Feature: Orphan-turned millionaire sets up trust to help the needy in Botswana

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GABORONE, March 28 (Xinhua) — Driven by the desire to help the needy, the Chief Executive Officer of Barmlo Investments, Banabasi Marambire has registered a trust.

Growing up in Zimbabwe as an orphan with 8 siblings, Marambire often had to endure cold hungry nights. The consequent lack of nutrition saw him suffer from kwashiorkor disease at the age of 14.

Now that he is a multi-millionaire, he hopes to help those less fortunate through his trust, so they don’t feel abandoned like he once felt.

“You feel like no one cares. Your pockets are empty. You don’t have food, you don’t have clothes, you don’t have anyone to tell you that my son it shall be okay. When people in the community look at you, they act as if you don’t exist,” says Marambire.

To ensure his survival and that of his siblings back then, Marambire started selling beans, sweet potatoes and other vegetables in his early teens.

Once he got his passport in 1994, at the age of 18, he left Zimbabwe for Botswana, a country whose beauty and economy had been lauded by his countrymen. In Botswana, he continued to sell sweet potatoes, groundnuts and beans among other crops.

“Soon I got tired of the tedious and challenging process of applying for permits to bring the agricultural produce across the border. So, I settled in Botswana and worked as a herd boy,” he said.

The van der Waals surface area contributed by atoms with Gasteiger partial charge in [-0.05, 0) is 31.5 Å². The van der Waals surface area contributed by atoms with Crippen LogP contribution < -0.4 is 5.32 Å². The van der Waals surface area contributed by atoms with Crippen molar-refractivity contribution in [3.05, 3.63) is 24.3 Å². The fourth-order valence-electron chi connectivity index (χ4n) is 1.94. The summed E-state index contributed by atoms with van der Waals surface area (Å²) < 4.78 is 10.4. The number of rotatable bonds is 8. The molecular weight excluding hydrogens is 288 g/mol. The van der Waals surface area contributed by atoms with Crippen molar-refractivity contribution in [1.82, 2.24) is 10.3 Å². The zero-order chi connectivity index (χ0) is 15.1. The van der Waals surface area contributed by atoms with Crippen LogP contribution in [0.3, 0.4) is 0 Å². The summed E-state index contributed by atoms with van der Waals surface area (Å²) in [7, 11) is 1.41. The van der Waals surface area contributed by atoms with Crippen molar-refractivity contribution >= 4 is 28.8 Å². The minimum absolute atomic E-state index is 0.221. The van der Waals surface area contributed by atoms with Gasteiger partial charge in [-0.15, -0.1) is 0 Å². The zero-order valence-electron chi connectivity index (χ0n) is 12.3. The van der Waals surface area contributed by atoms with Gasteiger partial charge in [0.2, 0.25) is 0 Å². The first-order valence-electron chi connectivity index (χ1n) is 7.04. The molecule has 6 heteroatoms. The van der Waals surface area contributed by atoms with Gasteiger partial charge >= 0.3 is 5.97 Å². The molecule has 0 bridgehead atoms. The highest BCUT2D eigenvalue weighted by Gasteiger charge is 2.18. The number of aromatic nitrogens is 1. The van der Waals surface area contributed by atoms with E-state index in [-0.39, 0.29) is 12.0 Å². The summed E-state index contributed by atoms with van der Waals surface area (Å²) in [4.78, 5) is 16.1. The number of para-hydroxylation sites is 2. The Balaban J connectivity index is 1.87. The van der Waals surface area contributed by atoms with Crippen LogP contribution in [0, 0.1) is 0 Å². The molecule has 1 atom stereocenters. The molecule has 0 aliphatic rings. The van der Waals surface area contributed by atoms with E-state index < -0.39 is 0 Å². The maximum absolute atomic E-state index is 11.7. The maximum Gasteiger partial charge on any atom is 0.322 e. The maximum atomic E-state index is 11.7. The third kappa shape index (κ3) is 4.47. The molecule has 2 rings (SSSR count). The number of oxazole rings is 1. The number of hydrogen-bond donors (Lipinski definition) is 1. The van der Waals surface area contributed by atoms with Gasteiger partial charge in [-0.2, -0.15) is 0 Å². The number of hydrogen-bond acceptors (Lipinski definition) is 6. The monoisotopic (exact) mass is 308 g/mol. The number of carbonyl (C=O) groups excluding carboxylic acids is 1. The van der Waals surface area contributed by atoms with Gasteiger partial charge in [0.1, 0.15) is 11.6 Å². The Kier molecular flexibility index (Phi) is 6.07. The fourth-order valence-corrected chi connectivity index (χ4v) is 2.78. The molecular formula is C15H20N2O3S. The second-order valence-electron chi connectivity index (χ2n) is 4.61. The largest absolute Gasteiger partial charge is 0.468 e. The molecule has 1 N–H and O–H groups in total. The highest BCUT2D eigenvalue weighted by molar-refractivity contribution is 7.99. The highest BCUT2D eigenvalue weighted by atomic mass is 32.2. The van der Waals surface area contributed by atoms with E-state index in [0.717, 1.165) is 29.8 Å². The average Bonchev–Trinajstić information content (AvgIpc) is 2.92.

For him, this was not giving up, but a stable way to earn, save and invest in his childhood dream of becoming a renowned businessman who would sell more than just vegetables.

Though his minimum herd boy wages only amounted to an equivalent of 15 U.S. dollars per month, Marambire saved enough to register a company. “That’s when I registered my first company ever in Botswana at the age of 25, specializing in aggregates for construction,” he explains.

Today, Marambire runs a group of five companies. That is Barmlo Investments which specializes in building material supplies, Barmlo Construction which specializes in construction and logistics, a cargo fleet, a food processing and packaging company, and he is a co-owner of a private school.

With an annual turnover of 32 million U.S. dollars, his companies have since created jobs for hundreds of people in Botswana, Zimbabwe, Zambia and Namibia.

The man wants to do more than just assisting the poor with food, clothing and personal development opportunities such as mentorship, while even protecting and taking care of orphans whom he says may grow up into influential people.

“I want to stand up for the voiceless, the poor, the underprivileged,” he explains.

Currently, Marambire, who has since authored a book on his journey from rugs to riches titled ‘The Herd boy’, is contemplating the pursuit of university studies that he could not afford when he was 18 years old. Enditem

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